Why use a Design-of-Experiment (DOE) Matrix

The word Design-of-Experiment, or DOE, has become very popular among engineers. However, often times this word is misused and misunderstood. The principles of DOE are based on the capabilities and limitations of the analysis tools that will be used to process the data and determine cause and effect. Sometimes proper DOE matrix are followed but adequate analysis is not performed. Other times, a proper DOE matrix is not followed but yet we try to use analysis methods that would have required a proper DOE matrix. Even more confusing is when we use the word DOE when neither a DOE matrix or analysis method was followed. 

First, it is important to acknowledge that DOE results are intended to be analyzed using regression analysis and something called "response surface method" or RSM. These methods rely on using a proper DOE matrix to help with variable independence or orthogonality and statistical significance. 

Let's take a look at the following example. Say you have 4 variables in a process (A, B, C and D) and you want to understand their impact in your process outcome. You conduct the following study where -1, 0, and 1 represent each variable min, middle, and max value:

You may be tempted to say that you have conducted a DOE. However, the table above has not followed any proper DOE matrix design. Even with the table above, it will be difficult to understand the effect of each variable (main effects) since some variables are strongly correlated. For example, let's take a look at the relationship between Parameter A and Parameter B:

Note from the graph above that the coefficient of determination, R^2, is quite high, indicating that Parameter A and Parameter B are confounded. When parameter A goes up, Parameter B also often goes up. It will be difficult for regression analysis to decouple the effect of parameter A vs. Parameter B. If you created a table of R^2 for all the variables, it will look like this (correlation table):

In the table above, you expect to have "1" along the diagonal, but you want to minimize the non-diagonal terms (ideally they would be zero). If you are a MATLAB user, you can use the function "corrplot(X)" to graphically obtain the table above or "corrcoef(X)" to get the table in a variable. Please note that MATLAB will plot R and not R^2. You can also use the DOE Diagnostic, Evaluate design option in JMP to do the same. Other programs like R and Python have similar functionality. Some programs plot R instead of R^2 but the essence of the message is the same.

The study matrix above also present troubles if there are significant variable interactions. For example, let's take a look at the correlation between Parameter A*C Interaction vs. and Parameter A*D Interaction:

Note that the interaction between Parameter A*C and Parameter A*D are also strongly correlated. It will be difficult for the statistical tools to tell the difference between these two interaction effects. The complete correlation table (these are R^2 Values) including 2-level interactions and square terms is shown below. By exploring the table below you will see that there is a lot of variable confounding in this study.

Ideally, if you have 4 parameters at 3 Levels, you would want to do a Full Factorial (FF) DOE which will result in 3^4 = 81 runs (#Levels^#Factors = # runs). If you did this, you would have perfect decoupling and the DOE would be perfectly orthogonal.  The correlation matrix (now in absolute value of R) would look something like this with 1 along the diagonal and zero everywhere else. This design is ideal to find all the main effects and interactions as well as squared terms.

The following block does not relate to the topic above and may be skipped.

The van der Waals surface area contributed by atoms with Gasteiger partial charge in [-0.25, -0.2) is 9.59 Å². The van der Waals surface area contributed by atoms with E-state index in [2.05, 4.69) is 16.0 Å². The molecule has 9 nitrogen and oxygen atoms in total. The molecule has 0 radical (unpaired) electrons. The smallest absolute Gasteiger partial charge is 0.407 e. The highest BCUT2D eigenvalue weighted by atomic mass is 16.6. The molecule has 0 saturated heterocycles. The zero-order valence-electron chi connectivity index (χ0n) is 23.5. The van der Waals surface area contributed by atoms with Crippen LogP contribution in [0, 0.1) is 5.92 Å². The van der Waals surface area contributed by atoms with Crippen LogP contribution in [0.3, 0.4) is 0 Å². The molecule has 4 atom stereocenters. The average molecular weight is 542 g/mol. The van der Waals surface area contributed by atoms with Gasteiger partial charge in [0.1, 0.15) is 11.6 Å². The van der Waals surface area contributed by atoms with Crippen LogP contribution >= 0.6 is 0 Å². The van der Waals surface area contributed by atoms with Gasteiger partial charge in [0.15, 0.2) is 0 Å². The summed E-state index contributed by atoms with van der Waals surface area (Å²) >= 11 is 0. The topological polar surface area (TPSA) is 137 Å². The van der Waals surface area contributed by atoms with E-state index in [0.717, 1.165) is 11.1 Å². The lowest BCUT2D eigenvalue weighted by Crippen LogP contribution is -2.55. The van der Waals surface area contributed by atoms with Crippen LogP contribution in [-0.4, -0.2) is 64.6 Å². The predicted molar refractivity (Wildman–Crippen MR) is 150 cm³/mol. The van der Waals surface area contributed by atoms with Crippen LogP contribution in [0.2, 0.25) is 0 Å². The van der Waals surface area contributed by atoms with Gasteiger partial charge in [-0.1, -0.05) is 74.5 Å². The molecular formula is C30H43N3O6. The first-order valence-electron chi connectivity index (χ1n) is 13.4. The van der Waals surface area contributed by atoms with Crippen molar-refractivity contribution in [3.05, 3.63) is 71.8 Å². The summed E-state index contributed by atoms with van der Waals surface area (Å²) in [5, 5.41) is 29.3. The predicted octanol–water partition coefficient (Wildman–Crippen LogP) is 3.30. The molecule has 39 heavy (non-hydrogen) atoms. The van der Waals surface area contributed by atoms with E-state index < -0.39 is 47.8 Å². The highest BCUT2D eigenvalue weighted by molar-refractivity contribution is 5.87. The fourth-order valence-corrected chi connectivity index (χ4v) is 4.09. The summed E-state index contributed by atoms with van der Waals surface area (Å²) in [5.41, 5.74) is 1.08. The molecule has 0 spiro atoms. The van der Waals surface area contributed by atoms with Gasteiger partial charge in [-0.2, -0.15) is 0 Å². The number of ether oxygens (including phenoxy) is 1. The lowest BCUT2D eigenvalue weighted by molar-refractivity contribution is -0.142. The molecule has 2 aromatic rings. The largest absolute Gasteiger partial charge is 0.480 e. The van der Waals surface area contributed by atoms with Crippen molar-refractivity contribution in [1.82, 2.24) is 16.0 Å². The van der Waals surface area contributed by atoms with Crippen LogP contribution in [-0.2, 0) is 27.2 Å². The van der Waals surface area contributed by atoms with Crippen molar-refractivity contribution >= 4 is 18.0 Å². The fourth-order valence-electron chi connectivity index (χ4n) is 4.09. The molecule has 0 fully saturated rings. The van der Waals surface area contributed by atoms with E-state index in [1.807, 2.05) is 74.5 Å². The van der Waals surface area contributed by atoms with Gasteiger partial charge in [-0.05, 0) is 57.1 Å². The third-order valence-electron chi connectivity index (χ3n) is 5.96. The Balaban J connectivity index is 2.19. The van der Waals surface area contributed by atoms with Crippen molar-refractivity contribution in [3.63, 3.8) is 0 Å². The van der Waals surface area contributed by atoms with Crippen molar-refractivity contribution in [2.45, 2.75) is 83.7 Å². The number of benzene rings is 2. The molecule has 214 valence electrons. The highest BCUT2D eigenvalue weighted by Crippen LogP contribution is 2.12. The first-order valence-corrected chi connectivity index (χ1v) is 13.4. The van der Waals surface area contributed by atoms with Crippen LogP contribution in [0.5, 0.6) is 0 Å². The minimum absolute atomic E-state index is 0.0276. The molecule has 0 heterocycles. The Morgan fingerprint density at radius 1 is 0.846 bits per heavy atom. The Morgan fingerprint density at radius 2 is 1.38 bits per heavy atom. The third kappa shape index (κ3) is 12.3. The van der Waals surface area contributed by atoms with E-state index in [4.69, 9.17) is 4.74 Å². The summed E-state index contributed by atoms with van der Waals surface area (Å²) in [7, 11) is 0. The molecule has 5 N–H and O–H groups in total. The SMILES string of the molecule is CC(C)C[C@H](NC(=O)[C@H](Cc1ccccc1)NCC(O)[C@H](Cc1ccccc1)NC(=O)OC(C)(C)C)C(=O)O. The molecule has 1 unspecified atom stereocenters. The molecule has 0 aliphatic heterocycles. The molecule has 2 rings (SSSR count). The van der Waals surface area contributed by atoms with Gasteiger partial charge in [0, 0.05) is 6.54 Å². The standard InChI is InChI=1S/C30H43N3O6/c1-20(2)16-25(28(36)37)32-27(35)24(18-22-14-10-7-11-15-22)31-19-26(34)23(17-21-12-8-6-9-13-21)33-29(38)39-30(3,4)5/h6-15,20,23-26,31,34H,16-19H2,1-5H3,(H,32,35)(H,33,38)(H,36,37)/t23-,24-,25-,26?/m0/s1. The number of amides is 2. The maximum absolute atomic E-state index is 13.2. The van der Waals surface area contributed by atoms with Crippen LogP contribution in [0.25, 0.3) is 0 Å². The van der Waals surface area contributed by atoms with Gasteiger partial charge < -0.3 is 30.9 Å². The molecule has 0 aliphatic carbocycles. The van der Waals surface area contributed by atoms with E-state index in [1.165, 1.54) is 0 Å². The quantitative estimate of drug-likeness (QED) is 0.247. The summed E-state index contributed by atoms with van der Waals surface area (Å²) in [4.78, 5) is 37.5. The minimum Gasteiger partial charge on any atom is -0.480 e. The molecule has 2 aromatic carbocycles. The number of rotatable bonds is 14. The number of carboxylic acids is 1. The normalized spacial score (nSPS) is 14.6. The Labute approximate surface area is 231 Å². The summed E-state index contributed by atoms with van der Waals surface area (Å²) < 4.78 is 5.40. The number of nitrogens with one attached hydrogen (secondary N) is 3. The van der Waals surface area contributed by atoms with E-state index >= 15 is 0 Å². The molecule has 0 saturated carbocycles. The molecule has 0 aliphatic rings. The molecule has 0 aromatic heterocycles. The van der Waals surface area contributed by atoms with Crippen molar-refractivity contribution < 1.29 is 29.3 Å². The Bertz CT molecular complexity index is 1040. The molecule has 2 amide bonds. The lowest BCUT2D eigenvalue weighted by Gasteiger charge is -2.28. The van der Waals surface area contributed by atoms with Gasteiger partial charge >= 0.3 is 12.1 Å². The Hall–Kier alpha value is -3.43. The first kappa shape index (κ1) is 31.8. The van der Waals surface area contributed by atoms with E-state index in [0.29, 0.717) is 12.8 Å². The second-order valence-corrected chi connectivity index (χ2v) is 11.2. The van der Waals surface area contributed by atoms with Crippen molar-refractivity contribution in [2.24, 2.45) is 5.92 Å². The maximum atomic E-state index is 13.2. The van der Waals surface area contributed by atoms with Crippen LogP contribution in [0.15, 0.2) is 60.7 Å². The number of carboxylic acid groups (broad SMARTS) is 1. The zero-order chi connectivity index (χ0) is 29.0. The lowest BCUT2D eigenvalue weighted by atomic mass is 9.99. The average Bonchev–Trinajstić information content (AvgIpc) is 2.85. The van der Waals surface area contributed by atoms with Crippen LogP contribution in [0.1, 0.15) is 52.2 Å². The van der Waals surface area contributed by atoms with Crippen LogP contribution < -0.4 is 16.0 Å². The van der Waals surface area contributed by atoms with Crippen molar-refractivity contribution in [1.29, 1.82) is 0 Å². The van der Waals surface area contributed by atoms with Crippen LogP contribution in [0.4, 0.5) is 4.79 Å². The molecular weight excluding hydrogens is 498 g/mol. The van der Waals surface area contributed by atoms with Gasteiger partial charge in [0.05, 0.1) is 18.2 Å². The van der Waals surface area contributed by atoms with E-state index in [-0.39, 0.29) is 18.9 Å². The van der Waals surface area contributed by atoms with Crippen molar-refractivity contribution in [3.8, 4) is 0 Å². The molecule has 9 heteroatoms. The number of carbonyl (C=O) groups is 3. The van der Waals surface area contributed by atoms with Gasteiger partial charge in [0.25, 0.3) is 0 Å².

However, 81 runs is a lot of runs. You may perhaps be limited to a much smaller number of runs. Here is where you can choose some other DOE matrix designs such as a central composite design (CCD). A CCD design will look like this having a total of 26 runs.

The corresponding correlation plot will look like this. Note that only the square terms (X1^2, X2^2, X3^2, and X4^2) are confounded but not the first level interactions.

You may still be limited to a much smaller number of runs. After all, the original study only had 6 runs. Here is where one must understand the trade-offs and limitations of what you can do with such a small number of runs and large number of factors and levels. You can use something called D-optimal design to find the an optimal design with a constrain in the number of runs given that perhaps you are most interested in the main effects. For example, the table below is from a D-optimal design focusing around the main effects:

In the correlation matrix above one can see that the main effects have been decoupled as much as possible but some interactions are stilled coupled to main effects. This matrix was created to decouple the variables as much as possible given only 6 runs. 

In summary:

1. Don't use the word DOE if you have not followed proper DOE matrix designs and/or used adequate regression modeling to evaluate your results for significant cause and effect

2. Do spend some time comparing DOE matrix design tables to understand the trade-off with number of runs and variable confounding and thus analysis capabilities

3. Be aware of the modeling limitations you may have (linear, second order, main effects, interactions, main effect second order, etc.)

4. Always use your engineering judgement when performing DOE studies. Follow statistical recommendations as long as they make engineering sense for your application

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